As I read all these blogs and articles about how ‘Content is King’ and ‘Brands must be Content Creators’ I am baffled that the authors find this so ground breaking. Brands have been creating content since the beginning of brands.
The only things that change are the medium by which the stories get told. Instead of 3 page advetorials in newspapers or pamphlets or branded farmers almanacs it’s now mobile apps and branded video games.
Check out these vintage recipe pamphlets each created by a popular food brand like Jell-O, Pillsbury and even Dove soap (featuring the great Julia Child).
At the height of radio people would gather around their large console radio and tune into shows like the Lone Ranger, Guiding Light and a myriad of comedy hours. All brought to you by brands like Dreft, Super Suds, Borax and more.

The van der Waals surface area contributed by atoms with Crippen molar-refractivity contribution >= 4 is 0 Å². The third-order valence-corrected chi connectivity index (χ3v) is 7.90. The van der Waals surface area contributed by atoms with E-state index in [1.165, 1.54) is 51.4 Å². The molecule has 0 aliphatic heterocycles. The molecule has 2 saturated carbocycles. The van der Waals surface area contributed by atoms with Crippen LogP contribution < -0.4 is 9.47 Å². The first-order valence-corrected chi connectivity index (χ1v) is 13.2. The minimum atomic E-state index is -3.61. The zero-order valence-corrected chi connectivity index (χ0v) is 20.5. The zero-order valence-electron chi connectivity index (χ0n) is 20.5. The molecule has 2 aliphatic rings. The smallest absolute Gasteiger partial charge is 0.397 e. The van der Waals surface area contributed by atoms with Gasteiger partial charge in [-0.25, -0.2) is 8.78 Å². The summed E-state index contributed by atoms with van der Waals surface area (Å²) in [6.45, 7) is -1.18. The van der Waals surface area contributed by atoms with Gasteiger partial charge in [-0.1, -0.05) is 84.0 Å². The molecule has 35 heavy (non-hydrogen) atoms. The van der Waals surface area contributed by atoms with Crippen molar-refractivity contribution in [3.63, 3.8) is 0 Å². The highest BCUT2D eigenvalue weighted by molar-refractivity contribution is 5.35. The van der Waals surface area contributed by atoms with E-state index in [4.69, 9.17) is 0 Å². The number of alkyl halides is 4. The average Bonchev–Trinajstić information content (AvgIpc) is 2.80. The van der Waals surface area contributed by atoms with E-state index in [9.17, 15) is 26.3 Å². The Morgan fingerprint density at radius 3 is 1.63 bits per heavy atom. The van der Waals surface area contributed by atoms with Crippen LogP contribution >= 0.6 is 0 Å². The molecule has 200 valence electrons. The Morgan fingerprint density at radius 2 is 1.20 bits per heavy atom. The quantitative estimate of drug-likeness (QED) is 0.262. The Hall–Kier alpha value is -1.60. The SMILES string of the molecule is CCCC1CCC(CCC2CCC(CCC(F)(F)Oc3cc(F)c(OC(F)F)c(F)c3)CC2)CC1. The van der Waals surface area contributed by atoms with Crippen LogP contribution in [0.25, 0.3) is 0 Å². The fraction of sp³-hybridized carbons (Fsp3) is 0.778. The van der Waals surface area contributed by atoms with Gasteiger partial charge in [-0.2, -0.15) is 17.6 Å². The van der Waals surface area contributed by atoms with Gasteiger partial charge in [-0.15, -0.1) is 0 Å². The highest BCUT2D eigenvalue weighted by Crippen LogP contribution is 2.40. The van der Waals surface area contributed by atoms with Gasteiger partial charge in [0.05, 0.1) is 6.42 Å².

And now, 75 years later we marketers think we’re doing some majorly innovative thing by turning brands into creators. Not to sound like a broken phonograph but I’ve been saying for years that there is nothing new about social media and relationship or content marketing.
Perhaps we should instead look to the past to inform our present and lay the groundwork for our future. Stop being so focused on who is the most innovative and rather focus on who is the most productive — who makes the next “Soap Opera”. Soaps are called that because they were sponsored by Soap brands after-all; mini operatic radio dramas aimed at house wives to get them to become loyal to this soap or the other. If you liked Guiding Light you’d be a Tide woman; All My Children and you were more likely to align with Dreft. Having worked on similar brands recently I can tell you the mentality is still there as evidenced in our Mommy blogger programs and TV companion apps during daytime television.
As they say, there are no new ideas…so read up on your brand history, get grounded in the past to propel you to a more successful content filled future!